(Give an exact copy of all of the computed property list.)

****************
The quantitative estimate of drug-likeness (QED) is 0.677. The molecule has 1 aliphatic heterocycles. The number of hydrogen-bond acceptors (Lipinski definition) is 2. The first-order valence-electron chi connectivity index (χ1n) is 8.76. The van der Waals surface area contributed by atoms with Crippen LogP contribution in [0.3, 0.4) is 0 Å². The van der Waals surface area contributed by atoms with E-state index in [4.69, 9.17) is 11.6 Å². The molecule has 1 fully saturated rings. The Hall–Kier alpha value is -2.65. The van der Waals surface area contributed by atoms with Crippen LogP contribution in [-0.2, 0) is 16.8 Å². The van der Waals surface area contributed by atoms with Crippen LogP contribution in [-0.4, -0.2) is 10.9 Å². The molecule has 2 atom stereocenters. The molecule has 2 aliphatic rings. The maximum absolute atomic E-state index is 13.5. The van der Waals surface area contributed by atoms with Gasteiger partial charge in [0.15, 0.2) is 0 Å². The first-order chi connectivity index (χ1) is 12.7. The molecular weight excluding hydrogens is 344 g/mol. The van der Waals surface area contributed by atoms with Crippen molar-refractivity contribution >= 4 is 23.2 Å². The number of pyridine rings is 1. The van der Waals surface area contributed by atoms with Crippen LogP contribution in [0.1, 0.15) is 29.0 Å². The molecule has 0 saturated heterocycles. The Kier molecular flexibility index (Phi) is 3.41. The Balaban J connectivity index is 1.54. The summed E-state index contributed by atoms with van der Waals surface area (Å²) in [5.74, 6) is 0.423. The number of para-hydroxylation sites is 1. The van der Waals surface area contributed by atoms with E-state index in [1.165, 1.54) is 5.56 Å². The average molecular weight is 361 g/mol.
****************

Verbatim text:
The quantitative estimate of drug-likeness (QED) is 0.677. The molecule has 1 aliphatic heterocycles. The number of hydrogen-bond acceptors (Lipinski definition) is 2. The first-order valence-electron chi connectivity index (χ1n) is 8.76. The van der Waals surface area contributed by atoms with Crippen LogP contribution in [0.3, 0.4) is 0 Å². The van der Waals surface area contributed by atoms with E-state index in [4.69, 9.17) is 11.6 Å². The molecule has 1 fully saturated rings. The Hall–Kier alpha value is -2.65. The van der Waals surface area contributed by atoms with Crippen LogP contribution in [-0.2, 0) is 16.8 Å². The van der Waals surface area contributed by atoms with Crippen LogP contribution in [-0.4, -0.2) is 10.9 Å². The molecule has 2 atom stereocenters. The molecule has 2 aliphatic rings. The maximum absolute atomic E-state index is 13.5. The van der Waals surface area contributed by atoms with Gasteiger partial charge in [0.15, 0.2) is 0 Å². The first-order chi connectivity index (χ1) is 12.7. The molecular weight excluding hydrogens is 344 g/mol. The van der Waals surface area contributed by atoms with Crippen molar-refractivity contribution >= 4 is 23.2 Å². The number of pyridine rings is 1. The van der Waals surface area contributed by atoms with Crippen LogP contribution in [0.1, 0.15) is 29.0 Å². The molecule has 0 saturated heterocycles. The Kier molecular flexibility index (Phi) is 3.41. The Balaban J connectivity index is 1.54. The summed E-state index contributed by atoms with van der Waals surface area (Å²) in [5.74, 6) is 0.423. The number of para-hydroxylation sites is 1. The van der Waals surface area contributed by atoms with E-state index in [1.165, 1.54) is 5.56 Å². The average molecular weight is 361 g/mol.